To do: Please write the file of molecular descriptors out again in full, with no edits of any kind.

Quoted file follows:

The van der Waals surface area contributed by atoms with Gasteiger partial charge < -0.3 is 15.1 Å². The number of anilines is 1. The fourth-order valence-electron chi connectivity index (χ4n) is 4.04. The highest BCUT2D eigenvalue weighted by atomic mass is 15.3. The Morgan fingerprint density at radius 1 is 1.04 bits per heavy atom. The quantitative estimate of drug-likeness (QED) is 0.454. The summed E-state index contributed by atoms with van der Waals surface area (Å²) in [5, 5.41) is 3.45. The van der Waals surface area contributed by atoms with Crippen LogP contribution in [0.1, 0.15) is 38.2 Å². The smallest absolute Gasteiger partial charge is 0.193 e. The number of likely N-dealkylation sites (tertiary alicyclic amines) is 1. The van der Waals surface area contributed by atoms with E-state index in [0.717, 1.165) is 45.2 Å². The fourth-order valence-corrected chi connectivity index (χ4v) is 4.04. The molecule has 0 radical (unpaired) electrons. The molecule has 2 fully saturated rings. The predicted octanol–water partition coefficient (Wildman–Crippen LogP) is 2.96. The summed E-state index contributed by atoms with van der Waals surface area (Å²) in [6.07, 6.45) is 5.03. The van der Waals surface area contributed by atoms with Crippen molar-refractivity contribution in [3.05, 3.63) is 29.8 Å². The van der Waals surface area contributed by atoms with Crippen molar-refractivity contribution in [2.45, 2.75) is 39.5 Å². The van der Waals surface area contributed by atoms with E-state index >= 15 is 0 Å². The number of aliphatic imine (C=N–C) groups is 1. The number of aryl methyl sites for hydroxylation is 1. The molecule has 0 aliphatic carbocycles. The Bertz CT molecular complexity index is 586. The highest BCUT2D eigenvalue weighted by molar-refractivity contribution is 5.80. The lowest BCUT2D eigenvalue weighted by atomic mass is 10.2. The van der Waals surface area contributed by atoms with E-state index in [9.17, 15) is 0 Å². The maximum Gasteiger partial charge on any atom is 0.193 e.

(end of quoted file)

The van der Waals surface area contributed by atoms with Gasteiger partial charge < -0.3 is 15.1 Å². The number of anilines is 1. The fourth-order valence-electron chi connectivity index (χ4n) is 4.04. The highest BCUT2D eigenvalue weighted by atomic mass is 15.3. The Morgan fingerprint density at radius 1 is 1.04 bits per heavy atom. The quantitative estimate of drug-likeness (QED) is 0.454. The summed E-state index contributed by atoms with van der Waals surface area (Å²) in [5, 5.41) is 3.45. The van der Waals surface area contributed by atoms with Crippen LogP contribution in [0.1, 0.15) is 38.2 Å². The smallest absolute Gasteiger partial charge is 0.193 e. The number of likely N-dealkylation sites (tertiary alicyclic amines) is 1. The van der Waals surface area contributed by atoms with E-state index in [0.717, 1.165) is 45.2 Å². The fourth-order valence-corrected chi connectivity index (χ4v) is 4.04. The molecule has 0 radical (unpaired) electrons. The molecule has 2 fully saturated rings. The predicted octanol–water partition coefficient (Wildman–Crippen LogP) is 2.96. The summed E-state index contributed by atoms with van der Waals surface area (Å²) in [6.07, 6.45) is 5.03. The van der Waals surface area contributed by atoms with Crippen molar-refractivity contribution in [3.05, 3.63) is 29.8 Å². The van der Waals surface area contributed by atoms with Crippen molar-refractivity contribution in [2.45, 2.75) is 39.5 Å². The van der Waals surface area contributed by atoms with E-state index >= 15 is 0 Å². The number of aliphatic imine (C=N–C) groups is 1. The number of aryl methyl sites for hydroxylation is 1. The molecule has 0 aliphatic carbocycles. The Bertz CT molecular complexity index is 586. The highest BCUT2D eigenvalue weighted by molar-refractivity contribution is 5.80. The lowest BCUT2D eigenvalue weighted by atomic mass is 10.2. The van der Waals surface area contributed by atoms with E-state index in [9.17, 15) is 0 Å². The maximum Gasteiger partial charge on any atom is 0.193 e.